Comparing TEG to TEW is like comparing Catan to Ticket to Ride. They have no relation to each other. TEG is a random, highly imbalanced dicefest (let me know if you want me to elaborate on that), TEW is a light-medium worker placement with light random elements. So I really think your comparison post is off. In any case, always keep in mind it takes more than one playthrough to make a review.
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David E
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tomasgudm wrote:
Poker is a game of pure luck, you're lucky to get the correct cards and lucky if your bluff isn't called, and is also played for millions of dollars every year in championships.


No, it really isn't. It has a high variance, but it's very much a game of skill.
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Tomas Gudmundsson
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I knew I was going to get flak for calling Poker a luck game. I'm well aware of the skill it takes to win grand prizes. But, in terms of the luck described in TEW it is very similar to the luck that takes place in Poker, you draw cards. Except for one die.

Roulette, and lotto are games of pure chance and luck and do get played a lot.
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David E
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tomasgudm wrote:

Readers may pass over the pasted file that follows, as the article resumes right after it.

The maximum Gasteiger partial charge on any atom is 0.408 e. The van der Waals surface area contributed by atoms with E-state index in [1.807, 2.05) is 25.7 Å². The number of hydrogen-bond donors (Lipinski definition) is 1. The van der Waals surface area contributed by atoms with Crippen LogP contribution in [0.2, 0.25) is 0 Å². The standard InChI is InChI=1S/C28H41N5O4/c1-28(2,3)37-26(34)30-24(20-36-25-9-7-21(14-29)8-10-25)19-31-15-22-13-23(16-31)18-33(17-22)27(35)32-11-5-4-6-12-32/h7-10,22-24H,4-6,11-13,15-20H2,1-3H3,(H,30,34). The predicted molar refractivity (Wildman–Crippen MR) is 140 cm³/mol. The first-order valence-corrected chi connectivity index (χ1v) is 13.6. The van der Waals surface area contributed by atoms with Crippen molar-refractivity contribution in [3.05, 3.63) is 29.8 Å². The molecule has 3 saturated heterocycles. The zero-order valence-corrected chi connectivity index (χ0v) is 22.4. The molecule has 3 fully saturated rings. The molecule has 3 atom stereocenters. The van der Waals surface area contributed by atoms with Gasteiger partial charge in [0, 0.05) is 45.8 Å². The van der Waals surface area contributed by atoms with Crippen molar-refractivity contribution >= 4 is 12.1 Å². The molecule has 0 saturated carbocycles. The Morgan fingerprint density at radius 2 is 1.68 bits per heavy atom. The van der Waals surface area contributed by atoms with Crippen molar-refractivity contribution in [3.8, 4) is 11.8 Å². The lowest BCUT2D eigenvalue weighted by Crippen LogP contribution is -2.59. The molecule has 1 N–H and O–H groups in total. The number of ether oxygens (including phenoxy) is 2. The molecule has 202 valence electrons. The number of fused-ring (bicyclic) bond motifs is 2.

I knew I was going to get flak for calling Poker a luck game. I'm well aware of the skill it takes to win grand prizes. But, in terms of the luck described in TEW it is very similar to the luck that takes place in Poker, you draw cards. Except for one die.


I confess my copy of TEW is still sitting on my shelf waiting to be played, so I can't speak with certainty about your comparison, but it sounds like you're saying that the results of any given "contest" in TEW is pure luck, and comparing that to poker. If so, you're still wrong about poker - there is a lot more to any given hand than simply who drew the best cards. It may be that TEW is purely luck-based, as you say, but if it's like poker, then there would have to be a strong element of psychology, reading an opponent's intentions, and calculating odds and the value of calling or betting.

If all you do is draw a card and see who drew the better one, then it's not at all like poker.
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Brad103
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There are several factors of luck in this game, but there are lots of ways to get around it, or just play through it.

At the start of the round you have the ability to mitigate a lot of the luck with your choice of two cards. Often, between the cards on the table, and the cards you have a choice of, you can determine your chances for winning certain hands. Then, if you want you can play on locations that favor your cards, or play for instant spots.